DeepStack, a Lightweight Poker Playing AI, Defeats Human Players

March 7th 2017 | Ivan Potocki

deepstack

DeepStack is another poker playing AI that’s proven capable of defeating professional players – and it can actually run on a regular laptop (photo: cbinsights.com)

Just recently, we reported on the match between the four of the top HUNL players and poker playing artificial intelligence dubbed Libratus. The final outcome was a resounding, clear victory for the computer, which left human players scratching their heads.

Now, it seems there is another AI capable of beating human opposition. However, unlike Libratus, DeepStack can run on a regular laptop and doesn’t require a network of super computers to do its calculations.

DeepStack beats 10 out of 11 pros

DeepStack AI was developed through joint efforts of scientists at the University of Alberta, Charles University in Prague, and Czech Technical University. It started playing its human opponents last year, and it was supposed to play 3,000 hands against every of his 33 opponents.

By the end of the scheduled period, only 11 of the pros actually completed the required number of hands. Of that group, which included Phil ‘Unabomber’ Laak, ten pros suffered a sound defeat. In the end, the AI recorded a huge win rate of 50bb/100, substantially higher than that of Libratus.

Is DeepStack better?

The extremely high win-rate seems to suggest DeepStack AI is better than Libratus. However, one must consider the fact Libratus’ developers pitched their supercomputer against some of the toughest heads up players out there. Scientists behind DeepStack weren’t as picky.

DeepStack

DeepStack was supposed to play 3,000 hands against each of his 33 human opponents, but only 11 of them completed the challenge

While Phil Laak, for example, is undoubtedly a good player, he could hardly be called a heads up specialist. That said, all of the 33 players involved with this match are professionals, meaning their understanding of the game was at least very solid.

Some of the pros involved with the match were Luca Moschitta, Mike Phan, Martin Sturc, and Stanisla Voloshin. All hands from all matches are actually available for download at this page.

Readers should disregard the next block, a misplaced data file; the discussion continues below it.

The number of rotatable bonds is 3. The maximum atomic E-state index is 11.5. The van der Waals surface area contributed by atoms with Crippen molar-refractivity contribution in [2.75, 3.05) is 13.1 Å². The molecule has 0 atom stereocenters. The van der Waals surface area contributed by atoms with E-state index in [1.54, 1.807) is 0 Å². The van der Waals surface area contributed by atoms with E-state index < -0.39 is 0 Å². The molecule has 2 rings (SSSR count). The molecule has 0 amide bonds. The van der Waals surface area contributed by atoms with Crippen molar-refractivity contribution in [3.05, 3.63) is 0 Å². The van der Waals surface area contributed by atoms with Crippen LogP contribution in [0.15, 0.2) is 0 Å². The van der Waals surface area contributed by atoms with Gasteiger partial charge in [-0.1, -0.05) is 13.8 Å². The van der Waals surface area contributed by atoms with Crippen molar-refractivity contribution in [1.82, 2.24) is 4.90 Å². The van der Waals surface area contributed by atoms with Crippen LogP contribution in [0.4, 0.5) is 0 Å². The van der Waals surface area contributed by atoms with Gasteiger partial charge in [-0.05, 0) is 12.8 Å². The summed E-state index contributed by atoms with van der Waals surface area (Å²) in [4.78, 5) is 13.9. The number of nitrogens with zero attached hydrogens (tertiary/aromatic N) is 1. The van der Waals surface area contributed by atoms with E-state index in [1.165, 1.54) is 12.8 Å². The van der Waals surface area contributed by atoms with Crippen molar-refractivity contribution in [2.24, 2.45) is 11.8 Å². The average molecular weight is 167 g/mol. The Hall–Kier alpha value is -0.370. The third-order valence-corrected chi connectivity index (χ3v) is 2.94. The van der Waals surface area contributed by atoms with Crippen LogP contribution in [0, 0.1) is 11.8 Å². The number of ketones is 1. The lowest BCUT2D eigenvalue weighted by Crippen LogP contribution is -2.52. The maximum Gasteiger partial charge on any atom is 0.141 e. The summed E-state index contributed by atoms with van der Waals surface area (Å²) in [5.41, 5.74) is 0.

Relevance of results

In total, the AI played just shy of 45,000 hands, which isn’t big enough sample to be statistically relevant on its own. However, the researchers employed AVIAT to come up with results that better corresponded with the true situation.

AVIAT is a fair and unbiased technique for evaluating performance in games with imperfect information.

After the technique was applied, it was estimated that DeepStack’s true win-rate was around 39bb/100, which, put in terms of poker lingo, is still absolutely crushing. The fact the AI was able to beat 10 out of 11 players who completed the challenge with statistical relevance is really quite telling.

Libratus, DeepStack, what’s next?

The poker playing software has been making some significant headway during the past year or so. It seems we’ve reached the point where no limit hold’em is on the verge of being solved. Although we’re talking about just heads up games for the time being, six max poker is next in the pipeline.

If we are honest, it probably won’t take too long to adjust the AI to take on five players instead of just one.

With Libratus, one comforting fact was that it could only be used by someone who had powerful computing resources, meaning it was out of reach for most mere mortals. However, it seems DeepStack doesn’t require any such power, and it can run on a regular PC or laptop.

DeepStack

With Libratus, DeepStack, and who knows what else, it is only natural for human players to wonder if the bots are out to get us?

Apparently, DeepStack is capable of this because of its deep learning capabilities, which are lacking in Libratus. All signs seem to indicate that DeepStack is as good as Libratus, and since it can run on a laptop, it seems we are close to a poker playing bot that would be available to everyone.

End of online poker?

Every time there is talk of bots and such, people are afraid that it could mark the end of online poker as we know it. I’m usually the one to quickly dismiss any such notions, but if the software like DeepStack keeps getting better, it could seriously influence the online poker landscape.

However, it wouldn’t mark the end of anything!

The worst thing that could happen is for people to have to stop playing hold’em and move on to other games like PLO. Omaha is infinitely more complex, so it will certainly take scientists a lot of time to catch up, if they even decide to bother with it.

After all, crushing poker isn’t their endgame. It’s just means to a completely different end.

Ivan Potocki on EmailIvan Potocki on Twitter
Ivan Potocki
Ivan Potocki
Assistant Editor and Columnist at Beat The Fish
Ivan first started playing poker in 2006 and played professionally from 2010-2013. He holds a BA in English language and literature. Since joining the Beat The Fish team in 2016 Ivan has made an immediate impact, leading the news section and contributing numerous feature articles. You can reach Ivan directly at ivanpotocki@gmail.com

More from Beat The Fish

Leave a Reply

Be the first to comment!

avatar
 
smilegrinwinkmrgreenneutraltwistedarrowshockunamusedcooleviloopsrazzrollcryeeklolmadsadexclamationquestionideahmmbegwhewchucklesillyenvyshutmouth
wpDiscuz

Send this to friend